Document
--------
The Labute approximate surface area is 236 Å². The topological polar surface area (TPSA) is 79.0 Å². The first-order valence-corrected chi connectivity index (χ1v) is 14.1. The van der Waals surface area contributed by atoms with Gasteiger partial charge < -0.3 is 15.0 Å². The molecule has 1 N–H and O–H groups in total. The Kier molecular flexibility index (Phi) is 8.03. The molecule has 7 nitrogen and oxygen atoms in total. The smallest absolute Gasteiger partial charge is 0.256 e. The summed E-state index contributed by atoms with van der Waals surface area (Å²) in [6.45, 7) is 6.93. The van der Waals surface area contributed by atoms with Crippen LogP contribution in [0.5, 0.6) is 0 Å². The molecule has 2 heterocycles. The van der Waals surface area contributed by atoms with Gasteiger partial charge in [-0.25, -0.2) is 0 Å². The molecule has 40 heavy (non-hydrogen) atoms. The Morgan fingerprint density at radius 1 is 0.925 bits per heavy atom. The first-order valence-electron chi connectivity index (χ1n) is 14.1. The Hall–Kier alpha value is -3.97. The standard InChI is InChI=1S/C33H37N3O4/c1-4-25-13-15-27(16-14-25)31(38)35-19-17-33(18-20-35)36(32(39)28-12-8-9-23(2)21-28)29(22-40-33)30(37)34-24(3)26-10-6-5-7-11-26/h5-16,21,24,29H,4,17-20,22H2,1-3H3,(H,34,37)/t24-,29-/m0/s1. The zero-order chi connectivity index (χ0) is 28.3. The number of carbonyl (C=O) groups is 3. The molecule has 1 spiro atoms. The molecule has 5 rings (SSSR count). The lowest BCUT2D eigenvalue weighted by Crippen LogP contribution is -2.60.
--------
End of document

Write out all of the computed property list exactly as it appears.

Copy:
The Labute approximate surface area is 236 Å². The topological polar surface area (TPSA) is 79.0 Å². The first-order valence-corrected chi connectivity index (χ1v) is 14.1. The van der Waals surface area contributed by atoms with Gasteiger partial charge < -0.3 is 15.0 Å². The molecule has 1 N–H and O–H groups in total. The Kier molecular flexibility index (Phi) is 8.03. The molecule has 7 nitrogen and oxygen atoms in total. The smallest absolute Gasteiger partial charge is 0.256 e. The summed E-state index contributed by atoms with van der Waals surface area (Å²) in [6.45, 7) is 6.93. The van der Waals surface area contributed by atoms with Crippen LogP contribution in [0.5, 0.6) is 0 Å². The molecule has 2 heterocycles. The van der Waals surface area contributed by atoms with Gasteiger partial charge in [-0.25, -0.2) is 0 Å². The molecule has 40 heavy (non-hydrogen) atoms. The Morgan fingerprint density at radius 1 is 0.925 bits per heavy atom. The first-order valence-electron chi connectivity index (χ1n) is 14.1. The Hall–Kier alpha value is -3.97. The standard InChI is InChI=1S/C33H37N3O4/c1-4-25-13-15-27(16-14-25)31(38)35-19-17-33(18-20-35)36(32(39)28-12-8-9-23(2)21-28)29(22-40-33)30(37)34-24(3)26-10-6-5-7-11-26/h5-16,21,24,29H,4,17-20,22H2,1-3H3,(H,34,37)/t24-,29-/m0/s1. The zero-order chi connectivity index (χ0) is 28.3. The number of carbonyl (C=O) groups is 3. The molecule has 1 spiro atoms. The molecule has 5 rings (SSSR count). The lowest BCUT2D eigenvalue weighted by Crippen LogP contribution is -2.60.